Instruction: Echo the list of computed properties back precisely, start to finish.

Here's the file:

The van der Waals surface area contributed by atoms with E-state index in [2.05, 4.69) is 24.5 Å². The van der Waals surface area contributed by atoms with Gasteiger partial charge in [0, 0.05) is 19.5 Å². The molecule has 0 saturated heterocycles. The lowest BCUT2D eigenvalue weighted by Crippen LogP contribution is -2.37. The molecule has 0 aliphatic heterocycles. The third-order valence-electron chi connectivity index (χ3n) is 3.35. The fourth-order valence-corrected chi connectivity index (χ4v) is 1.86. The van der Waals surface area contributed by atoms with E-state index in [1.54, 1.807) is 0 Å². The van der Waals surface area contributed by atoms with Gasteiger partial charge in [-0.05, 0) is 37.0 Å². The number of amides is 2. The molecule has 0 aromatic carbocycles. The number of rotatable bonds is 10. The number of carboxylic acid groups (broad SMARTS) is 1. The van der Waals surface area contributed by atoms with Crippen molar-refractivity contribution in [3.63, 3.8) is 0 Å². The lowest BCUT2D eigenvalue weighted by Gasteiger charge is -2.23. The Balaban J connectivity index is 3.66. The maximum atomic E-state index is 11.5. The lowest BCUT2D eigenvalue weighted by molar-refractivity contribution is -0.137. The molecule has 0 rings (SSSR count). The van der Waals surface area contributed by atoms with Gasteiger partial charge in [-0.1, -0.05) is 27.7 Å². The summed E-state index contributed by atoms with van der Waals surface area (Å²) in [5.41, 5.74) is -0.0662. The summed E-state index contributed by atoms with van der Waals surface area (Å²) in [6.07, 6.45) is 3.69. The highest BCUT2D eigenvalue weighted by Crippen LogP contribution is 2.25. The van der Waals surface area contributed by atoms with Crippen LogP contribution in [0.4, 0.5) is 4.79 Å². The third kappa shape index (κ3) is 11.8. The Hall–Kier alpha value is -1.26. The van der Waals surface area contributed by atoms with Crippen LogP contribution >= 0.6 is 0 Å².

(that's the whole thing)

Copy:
The van der Waals surface area contributed by atoms with E-state index in [2.05, 4.69) is 24.5 Å². The van der Waals surface area contributed by atoms with Gasteiger partial charge in [0, 0.05) is 19.5 Å². The molecule has 0 saturated heterocycles. The lowest BCUT2D eigenvalue weighted by Crippen LogP contribution is -2.37. The molecule has 0 aliphatic heterocycles. The third-order valence-electron chi connectivity index (χ3n) is 3.35. The fourth-order valence-corrected chi connectivity index (χ4v) is 1.86. The van der Waals surface area contributed by atoms with E-state index in [1.54, 1.807) is 0 Å². The van der Waals surface area contributed by atoms with Gasteiger partial charge in [-0.05, 0) is 37.0 Å². The number of amides is 2. The molecule has 0 aromatic carbocycles. The number of rotatable bonds is 10. The number of carboxylic acid groups (broad SMARTS) is 1. The van der Waals surface area contributed by atoms with Crippen molar-refractivity contribution in [3.63, 3.8) is 0 Å². The lowest BCUT2D eigenvalue weighted by Gasteiger charge is -2.23. The Balaban J connectivity index is 3.66. The maximum atomic E-state index is 11.5. The lowest BCUT2D eigenvalue weighted by molar-refractivity contribution is -0.137. The molecule has 0 rings (SSSR count). The van der Waals surface area contributed by atoms with Gasteiger partial charge in [-0.1, -0.05) is 27.7 Å². The summed E-state index contributed by atoms with van der Waals surface area (Å²) in [5.41, 5.74) is -0.0662. The summed E-state index contributed by atoms with van der Waals surface area (Å²) in [6.07, 6.45) is 3.69. The highest BCUT2D eigenvalue weighted by Crippen LogP contribution is 2.25. The van der Waals surface area contributed by atoms with Crippen LogP contribution in [0.4, 0.5) is 4.79 Å². The third kappa shape index (κ3) is 11.8. The Hall–Kier alpha value is -1.26. The van der Waals surface area contributed by atoms with Crippen LogP contribution >= 0.6 is 0 Å².